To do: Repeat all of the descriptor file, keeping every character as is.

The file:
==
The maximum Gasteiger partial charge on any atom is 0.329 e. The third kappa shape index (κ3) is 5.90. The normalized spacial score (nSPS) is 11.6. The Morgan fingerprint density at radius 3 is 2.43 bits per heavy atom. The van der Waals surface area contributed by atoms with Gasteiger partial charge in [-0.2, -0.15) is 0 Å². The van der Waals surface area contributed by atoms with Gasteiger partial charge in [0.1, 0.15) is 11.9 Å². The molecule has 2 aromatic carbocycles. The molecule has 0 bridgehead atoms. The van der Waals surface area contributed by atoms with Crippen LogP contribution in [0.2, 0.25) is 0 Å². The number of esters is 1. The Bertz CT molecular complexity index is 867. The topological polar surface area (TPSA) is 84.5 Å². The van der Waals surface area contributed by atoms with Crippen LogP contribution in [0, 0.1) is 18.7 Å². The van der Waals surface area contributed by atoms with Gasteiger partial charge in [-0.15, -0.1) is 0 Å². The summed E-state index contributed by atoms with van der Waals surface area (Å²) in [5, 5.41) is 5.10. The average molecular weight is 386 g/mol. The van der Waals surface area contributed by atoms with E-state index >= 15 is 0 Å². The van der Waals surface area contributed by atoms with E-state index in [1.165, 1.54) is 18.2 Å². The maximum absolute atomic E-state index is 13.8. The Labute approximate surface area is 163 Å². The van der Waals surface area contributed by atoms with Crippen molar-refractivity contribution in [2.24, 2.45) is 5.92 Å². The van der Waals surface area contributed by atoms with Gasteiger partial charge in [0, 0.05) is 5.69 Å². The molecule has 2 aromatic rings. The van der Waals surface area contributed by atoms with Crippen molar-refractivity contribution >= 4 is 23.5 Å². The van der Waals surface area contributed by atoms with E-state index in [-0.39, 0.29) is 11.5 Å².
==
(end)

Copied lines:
The maximum Gasteiger partial charge on any atom is 0.329 e. The third kappa shape index (κ3) is 5.90. The normalized spacial score (nSPS) is 11.6. The Morgan fingerprint density at radius 3 is 2.43 bits per heavy atom. The van der Waals surface area contributed by atoms with Gasteiger partial charge in [-0.2, -0.15) is 0 Å². The van der Waals surface area contributed by atoms with Gasteiger partial charge in [0.1, 0.15) is 11.9 Å². The molecule has 2 aromatic carbocycles. The molecule has 0 bridgehead atoms. The van der Waals surface area contributed by atoms with Crippen LogP contribution in [0.2, 0.25) is 0 Å². The number of esters is 1. The Bertz CT molecular complexity index is 867. The topological polar surface area (TPSA) is 84.5 Å². The van der Waals surface area contributed by atoms with Crippen LogP contribution in [0, 0.1) is 18.7 Å². The van der Waals surface area contributed by atoms with Gasteiger partial charge in [-0.15, -0.1) is 0 Å². The summed E-state index contributed by atoms with van der Waals surface area (Å²) in [5, 5.41) is 5.10. The average molecular weight is 386 g/mol. The van der Waals surface area contributed by atoms with E-state index >= 15 is 0 Å². The van der Waals surface area contributed by atoms with E-state index in [1.165, 1.54) is 18.2 Å². The maximum absolute atomic E-state index is 13.8. The Labute approximate surface area is 163 Å². The van der Waals surface area contributed by atoms with Crippen molar-refractivity contribution in [2.24, 2.45) is 5.92 Å². The van der Waals surface area contributed by atoms with Gasteiger partial charge in [0, 0.05) is 5.69 Å². The molecule has 2 aromatic rings. The van der Waals surface area contributed by atoms with Crippen molar-refractivity contribution >= 4 is 23.5 Å². The van der Waals surface area contributed by atoms with E-state index in [-0.39, 0.29) is 11.5 Å².